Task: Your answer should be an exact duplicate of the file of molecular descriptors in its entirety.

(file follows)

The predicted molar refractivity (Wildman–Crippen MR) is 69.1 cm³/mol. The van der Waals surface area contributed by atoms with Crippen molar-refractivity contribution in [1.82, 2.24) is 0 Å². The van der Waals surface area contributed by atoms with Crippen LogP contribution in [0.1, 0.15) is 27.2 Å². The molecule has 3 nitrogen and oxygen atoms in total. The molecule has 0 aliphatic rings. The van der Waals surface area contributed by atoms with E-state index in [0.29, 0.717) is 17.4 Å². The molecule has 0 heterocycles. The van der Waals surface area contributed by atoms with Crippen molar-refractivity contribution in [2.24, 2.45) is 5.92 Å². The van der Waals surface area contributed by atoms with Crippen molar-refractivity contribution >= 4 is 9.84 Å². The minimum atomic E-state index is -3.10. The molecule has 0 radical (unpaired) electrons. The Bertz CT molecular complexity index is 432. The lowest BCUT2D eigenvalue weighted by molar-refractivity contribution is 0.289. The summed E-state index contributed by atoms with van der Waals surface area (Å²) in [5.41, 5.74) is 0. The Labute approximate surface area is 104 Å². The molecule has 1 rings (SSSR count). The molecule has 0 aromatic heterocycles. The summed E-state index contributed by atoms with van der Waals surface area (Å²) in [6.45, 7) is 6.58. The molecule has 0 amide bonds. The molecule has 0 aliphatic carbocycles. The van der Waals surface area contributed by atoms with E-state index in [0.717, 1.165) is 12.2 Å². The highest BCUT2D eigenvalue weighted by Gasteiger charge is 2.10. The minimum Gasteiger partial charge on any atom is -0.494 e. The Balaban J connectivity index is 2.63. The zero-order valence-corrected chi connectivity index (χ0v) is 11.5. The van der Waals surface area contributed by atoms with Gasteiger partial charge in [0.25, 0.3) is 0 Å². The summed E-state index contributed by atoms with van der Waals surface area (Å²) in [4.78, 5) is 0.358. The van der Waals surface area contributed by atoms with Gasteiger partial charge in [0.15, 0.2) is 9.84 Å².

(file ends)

The predicted molar refractivity (Wildman–Crippen MR) is 69.1 cm³/mol. The van der Waals surface area contributed by atoms with Crippen molar-refractivity contribution in [1.82, 2.24) is 0 Å². The van der Waals surface area contributed by atoms with Crippen LogP contribution in [0.1, 0.15) is 27.2 Å². The molecule has 3 nitrogen and oxygen atoms in total. The molecule has 0 aliphatic rings. The van der Waals surface area contributed by atoms with E-state index in [0.29, 0.717) is 17.4 Å². The molecule has 0 heterocycles. The van der Waals surface area contributed by atoms with Crippen molar-refractivity contribution in [2.24, 2.45) is 5.92 Å². The van der Waals surface area contributed by atoms with Crippen molar-refractivity contribution >= 4 is 9.84 Å². The minimum atomic E-state index is -3.10. The molecule has 0 radical (unpaired) electrons. The Bertz CT molecular complexity index is 432. The lowest BCUT2D eigenvalue weighted by molar-refractivity contribution is 0.289. The summed E-state index contributed by atoms with van der Waals surface area (Å²) in [5.41, 5.74) is 0. The Labute approximate surface area is 104 Å². The molecule has 1 rings (SSSR count). The molecule has 0 aromatic heterocycles. The summed E-state index contributed by atoms with van der Waals surface area (Å²) in [6.45, 7) is 6.58. The molecule has 0 amide bonds. The molecule has 0 aliphatic carbocycles. The van der Waals surface area contributed by atoms with E-state index in [0.717, 1.165) is 12.2 Å². The highest BCUT2D eigenvalue weighted by Gasteiger charge is 2.10. The minimum Gasteiger partial charge on any atom is -0.494 e. The Balaban J connectivity index is 2.63. The zero-order valence-corrected chi connectivity index (χ0v) is 11.5. The van der Waals surface area contributed by atoms with Gasteiger partial charge in [0.25, 0.3) is 0 Å². The summed E-state index contributed by atoms with van der Waals surface area (Å²) in [4.78, 5) is 0.358. The van der Waals surface area contributed by atoms with Gasteiger partial charge in [0.15, 0.2) is 9.84 Å².